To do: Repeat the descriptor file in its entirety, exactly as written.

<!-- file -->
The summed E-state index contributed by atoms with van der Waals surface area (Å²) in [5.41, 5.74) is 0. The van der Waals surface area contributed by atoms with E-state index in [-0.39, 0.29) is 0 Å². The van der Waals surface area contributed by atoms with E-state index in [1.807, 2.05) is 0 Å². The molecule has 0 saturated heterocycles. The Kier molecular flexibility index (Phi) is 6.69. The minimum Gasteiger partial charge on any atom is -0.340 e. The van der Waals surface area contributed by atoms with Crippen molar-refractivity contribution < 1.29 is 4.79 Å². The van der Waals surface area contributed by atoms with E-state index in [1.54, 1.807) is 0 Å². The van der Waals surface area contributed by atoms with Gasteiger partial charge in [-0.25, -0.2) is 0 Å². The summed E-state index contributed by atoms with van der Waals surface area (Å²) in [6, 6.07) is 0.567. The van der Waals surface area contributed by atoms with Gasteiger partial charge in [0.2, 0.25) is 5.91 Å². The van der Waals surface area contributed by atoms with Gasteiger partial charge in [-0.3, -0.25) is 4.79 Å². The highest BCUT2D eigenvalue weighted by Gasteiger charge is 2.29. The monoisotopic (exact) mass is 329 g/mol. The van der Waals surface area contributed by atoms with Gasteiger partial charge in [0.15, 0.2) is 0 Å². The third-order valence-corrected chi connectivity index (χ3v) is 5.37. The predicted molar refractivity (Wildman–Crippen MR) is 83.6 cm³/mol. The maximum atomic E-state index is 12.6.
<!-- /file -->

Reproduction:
The summed E-state index contributed by atoms with van der Waals surface area (Å²) in [5.41, 5.74) is 0. The van der Waals surface area contributed by atoms with E-state index in [-0.39, 0.29) is 0 Å². The van der Waals surface area contributed by atoms with E-state index in [1.807, 2.05) is 0 Å². The molecule has 0 saturated heterocycles. The Kier molecular flexibility index (Phi) is 6.69. The minimum Gasteiger partial charge on any atom is -0.340 e. The van der Waals surface area contributed by atoms with Crippen molar-refractivity contribution < 1.29 is 4.79 Å². The van der Waals surface area contributed by atoms with E-state index in [1.54, 1.807) is 0 Å². The van der Waals surface area contributed by atoms with Gasteiger partial charge in [-0.25, -0.2) is 0 Å². The summed E-state index contributed by atoms with van der Waals surface area (Å²) in [6, 6.07) is 0.567. The van der Waals surface area contributed by atoms with Gasteiger partial charge in [0.2, 0.25) is 5.91 Å². The van der Waals surface area contributed by atoms with Gasteiger partial charge in [-0.3, -0.25) is 4.79 Å². The highest BCUT2D eigenvalue weighted by Gasteiger charge is 2.29. The monoisotopic (exact) mass is 329 g/mol. The van der Waals surface area contributed by atoms with Gasteiger partial charge in [0.15, 0.2) is 0 Å². The third-order valence-corrected chi connectivity index (χ3v) is 5.37. The predicted molar refractivity (Wildman–Crippen MR) is 83.6 cm³/mol. The maximum atomic E-state index is 12.6.